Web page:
Yale School of Management

The Broad Center at Yale SOM

TBC Alumni Spotlight: DawnLynne Kacer (TBR 2013-15)

DawnLynne Kacer (TBR 2013-15) currently serves as the executive director of the School District of Philadelphia’s Opportunity Network. We caught up with her about her work, the current approach to equity for the School District of Philadelphia, and her reading recommendations.

DawnLynne KacerWhat’s your current organization and role?

I currently serve as the executive director of the School District of Philadelphia’s Opportunity Network. I lead the team responsible for Philadelphia’s multiple pathway programs for opportunity youth and disengaged young adults. I also oversee the School District’s Re-engagement Center. 

What is something you’re currently working on in your professional role?

Our network of school programs serves over-aged and under-credited students or students who have disengaged from their secondary education. We are constantly seeking ways to engage Philadelphians of any age who have not completed high school – but especially want to reach those for who we know education can be the difference between having a future and not. I am working now specifically to identify young adult victims of gun violence who have not graduated so that we can re-engage them in high school. We want to help to break a cycle of violence that could otherwise lead to that young person being victimized again, incarcerated, or killed.

How has your experience as a Broad alum influenced the way you approach your work?

Education is local. Most of the people in this work at the school level are from the same city or region they are serving. Through The Broad Center, our cohort connected not just with future leaders from other industries and organizational cultures, but also to school districts around the country. This created an experience that was diverse not just in people, but perspectives, ideas and solutions. I leverage the benefit of this diverse experience and exposure daily in problem solving for our students and City.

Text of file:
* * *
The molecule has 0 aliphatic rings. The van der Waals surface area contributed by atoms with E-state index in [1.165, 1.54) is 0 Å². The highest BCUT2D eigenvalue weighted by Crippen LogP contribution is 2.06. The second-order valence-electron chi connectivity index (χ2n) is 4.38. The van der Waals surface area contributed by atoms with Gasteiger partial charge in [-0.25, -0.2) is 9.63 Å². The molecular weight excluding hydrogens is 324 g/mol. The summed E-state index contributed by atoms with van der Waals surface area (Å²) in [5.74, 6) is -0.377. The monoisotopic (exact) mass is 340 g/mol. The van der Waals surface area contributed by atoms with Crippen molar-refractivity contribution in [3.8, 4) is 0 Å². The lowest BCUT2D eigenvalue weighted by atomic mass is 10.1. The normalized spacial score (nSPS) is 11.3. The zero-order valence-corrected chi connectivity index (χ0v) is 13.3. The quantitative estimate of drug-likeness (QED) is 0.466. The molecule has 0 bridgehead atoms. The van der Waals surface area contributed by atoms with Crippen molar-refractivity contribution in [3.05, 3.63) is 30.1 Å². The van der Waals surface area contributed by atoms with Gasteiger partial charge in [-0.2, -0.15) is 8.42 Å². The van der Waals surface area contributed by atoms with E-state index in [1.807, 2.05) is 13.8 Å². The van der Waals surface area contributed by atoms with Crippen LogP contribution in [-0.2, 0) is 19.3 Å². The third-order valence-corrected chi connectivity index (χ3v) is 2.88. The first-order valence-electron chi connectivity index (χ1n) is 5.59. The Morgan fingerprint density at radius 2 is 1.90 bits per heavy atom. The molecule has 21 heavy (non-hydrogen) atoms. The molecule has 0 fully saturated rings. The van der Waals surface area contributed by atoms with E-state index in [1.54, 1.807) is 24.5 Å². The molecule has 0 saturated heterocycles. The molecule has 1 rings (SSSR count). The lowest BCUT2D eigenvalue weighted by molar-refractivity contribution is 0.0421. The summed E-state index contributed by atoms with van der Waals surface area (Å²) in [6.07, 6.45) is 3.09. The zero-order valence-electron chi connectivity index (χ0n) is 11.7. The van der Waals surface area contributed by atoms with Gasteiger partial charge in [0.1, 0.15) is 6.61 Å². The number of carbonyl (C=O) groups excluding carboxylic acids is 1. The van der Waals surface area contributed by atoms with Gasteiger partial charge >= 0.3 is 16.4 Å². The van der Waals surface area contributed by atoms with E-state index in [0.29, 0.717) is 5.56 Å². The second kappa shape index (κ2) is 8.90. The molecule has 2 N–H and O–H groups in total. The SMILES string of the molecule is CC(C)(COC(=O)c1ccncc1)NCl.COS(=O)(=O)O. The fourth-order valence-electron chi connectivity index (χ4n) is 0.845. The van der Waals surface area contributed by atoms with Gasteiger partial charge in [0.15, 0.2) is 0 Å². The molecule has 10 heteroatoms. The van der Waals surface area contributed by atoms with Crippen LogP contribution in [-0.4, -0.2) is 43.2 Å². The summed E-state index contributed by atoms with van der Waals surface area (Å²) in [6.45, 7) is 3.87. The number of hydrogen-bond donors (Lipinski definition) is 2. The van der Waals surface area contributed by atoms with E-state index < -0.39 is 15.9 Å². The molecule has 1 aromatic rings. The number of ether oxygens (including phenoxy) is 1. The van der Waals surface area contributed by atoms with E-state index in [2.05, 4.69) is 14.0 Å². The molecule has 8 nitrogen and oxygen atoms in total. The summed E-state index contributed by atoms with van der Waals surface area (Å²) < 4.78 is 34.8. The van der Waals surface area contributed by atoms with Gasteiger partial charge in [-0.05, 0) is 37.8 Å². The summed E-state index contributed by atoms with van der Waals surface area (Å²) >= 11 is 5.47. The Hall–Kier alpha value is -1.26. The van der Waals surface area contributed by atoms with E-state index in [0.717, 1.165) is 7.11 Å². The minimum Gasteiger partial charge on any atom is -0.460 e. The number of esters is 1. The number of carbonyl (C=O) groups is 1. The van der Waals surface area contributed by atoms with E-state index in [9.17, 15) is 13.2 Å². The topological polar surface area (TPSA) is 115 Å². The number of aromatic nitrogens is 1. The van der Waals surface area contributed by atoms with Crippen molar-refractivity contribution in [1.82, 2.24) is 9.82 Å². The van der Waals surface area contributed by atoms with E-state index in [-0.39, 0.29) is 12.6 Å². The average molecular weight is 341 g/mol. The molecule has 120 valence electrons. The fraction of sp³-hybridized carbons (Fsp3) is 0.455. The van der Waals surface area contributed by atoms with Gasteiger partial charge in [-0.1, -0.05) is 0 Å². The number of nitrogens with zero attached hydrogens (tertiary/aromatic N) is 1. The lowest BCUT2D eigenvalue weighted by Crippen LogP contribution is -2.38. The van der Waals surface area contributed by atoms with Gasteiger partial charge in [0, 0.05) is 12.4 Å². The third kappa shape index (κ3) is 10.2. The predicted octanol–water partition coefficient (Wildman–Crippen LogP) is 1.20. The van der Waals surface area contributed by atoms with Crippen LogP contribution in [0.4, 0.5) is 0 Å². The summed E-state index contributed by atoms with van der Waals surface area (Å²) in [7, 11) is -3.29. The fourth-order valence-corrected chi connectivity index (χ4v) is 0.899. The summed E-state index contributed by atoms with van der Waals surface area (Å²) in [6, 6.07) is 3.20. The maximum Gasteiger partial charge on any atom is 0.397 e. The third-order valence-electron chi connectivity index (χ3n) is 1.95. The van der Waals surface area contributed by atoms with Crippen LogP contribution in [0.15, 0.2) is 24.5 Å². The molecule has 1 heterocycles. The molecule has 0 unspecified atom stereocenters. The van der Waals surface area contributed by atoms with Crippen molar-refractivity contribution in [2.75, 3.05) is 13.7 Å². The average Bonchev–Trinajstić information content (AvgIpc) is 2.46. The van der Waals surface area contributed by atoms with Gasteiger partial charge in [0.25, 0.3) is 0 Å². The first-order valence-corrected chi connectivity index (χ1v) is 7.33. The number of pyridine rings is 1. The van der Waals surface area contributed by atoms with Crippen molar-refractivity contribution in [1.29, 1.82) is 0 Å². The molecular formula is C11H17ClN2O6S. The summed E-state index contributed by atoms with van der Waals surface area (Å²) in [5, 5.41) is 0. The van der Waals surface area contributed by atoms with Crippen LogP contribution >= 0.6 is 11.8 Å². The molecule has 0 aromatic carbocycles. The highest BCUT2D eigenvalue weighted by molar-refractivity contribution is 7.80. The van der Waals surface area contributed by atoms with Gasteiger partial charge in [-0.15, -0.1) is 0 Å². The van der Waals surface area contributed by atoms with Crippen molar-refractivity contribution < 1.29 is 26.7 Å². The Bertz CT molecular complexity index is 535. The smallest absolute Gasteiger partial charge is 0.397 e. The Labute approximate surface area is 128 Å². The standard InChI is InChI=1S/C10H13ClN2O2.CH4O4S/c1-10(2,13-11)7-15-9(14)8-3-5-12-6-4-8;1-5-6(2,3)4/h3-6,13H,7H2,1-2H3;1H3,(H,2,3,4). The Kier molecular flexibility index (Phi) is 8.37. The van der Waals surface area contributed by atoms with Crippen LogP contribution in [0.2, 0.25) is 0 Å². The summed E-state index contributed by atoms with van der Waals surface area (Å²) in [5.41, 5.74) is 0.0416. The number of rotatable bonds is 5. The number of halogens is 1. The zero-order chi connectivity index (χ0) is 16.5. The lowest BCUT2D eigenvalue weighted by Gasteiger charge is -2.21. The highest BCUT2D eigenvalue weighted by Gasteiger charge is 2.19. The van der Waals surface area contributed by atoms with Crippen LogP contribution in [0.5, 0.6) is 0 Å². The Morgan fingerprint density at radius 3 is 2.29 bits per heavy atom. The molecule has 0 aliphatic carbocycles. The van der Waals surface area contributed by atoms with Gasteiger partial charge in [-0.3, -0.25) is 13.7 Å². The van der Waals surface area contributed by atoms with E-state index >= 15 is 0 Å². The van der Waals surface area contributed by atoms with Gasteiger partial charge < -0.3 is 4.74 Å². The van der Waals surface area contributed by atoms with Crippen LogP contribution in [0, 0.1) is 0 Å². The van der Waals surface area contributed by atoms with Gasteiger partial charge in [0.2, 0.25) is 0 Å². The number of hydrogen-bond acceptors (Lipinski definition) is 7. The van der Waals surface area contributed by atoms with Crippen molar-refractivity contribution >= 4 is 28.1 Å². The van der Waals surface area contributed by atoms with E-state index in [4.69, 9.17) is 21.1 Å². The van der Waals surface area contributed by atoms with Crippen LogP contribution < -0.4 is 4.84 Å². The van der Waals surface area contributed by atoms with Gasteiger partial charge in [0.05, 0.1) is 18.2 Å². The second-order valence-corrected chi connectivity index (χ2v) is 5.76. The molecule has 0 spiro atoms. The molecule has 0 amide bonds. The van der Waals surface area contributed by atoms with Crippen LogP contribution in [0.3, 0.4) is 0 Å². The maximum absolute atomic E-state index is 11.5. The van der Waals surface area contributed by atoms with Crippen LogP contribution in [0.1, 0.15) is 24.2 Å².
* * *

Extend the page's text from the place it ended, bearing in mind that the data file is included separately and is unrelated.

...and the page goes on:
What is one place where your organization has been working to increase equity for the students and communities you serve?

In our network, our ‘long game’ is to ultimately end the need for alternative education – but to do so we first must make all our schools safe, welcoming, engaging places for all students. We also need to reduce the number of disruptions in schooling for students, especially our boys of color who are disproportionately suspended or transferred to disciplinary settings. Our team is working with other leaders at the School District to look closely at our discipline data at a micro level so that we can disrupt these patterns and reduce these disproportionalities for our students, ultimately increasing quality educational outcomes for students of color.

What do you think school system leaders should be thinking more about right now, as the United States works to stabilize and recover from COVID-19?

COVID is now impacting a third school year for students. I am especially concerned for our oldest students – those who no longer have access to a free, public education after COVID to recover learning.  I would like all leaders, not just school system leaders, to be thinking about how to create free access to quality adult learning programs via a continuing education model that allows students to come back later and develop the critical thinking, writing, and communication skills that may not have been fully developed due to the pandemic. These could be programs offered via paid apprenticeships, workplace training programs or community colleges, but they must allow students without foundational skills access, without the barriers of placement or qualification exams, fees, or minimum academic requirements.

What is a thought-provoking education-related book or article you’ve read recently?

Although not about education specifically, I highly recommend educators read The Color of Law by Richard Rothstein. This book details the history of de jure segregation by local, state, and federal governments, specifically from the lens of housing policy. It is also a critical examination of the foundations of segregation and funding inequality in our schools, as many education policies are based on residential housing. For me, the book recalled the need to ensure that we teach this history to our students so that they can advocate for themselves as adults to prevent this type of legalized oppression in the future.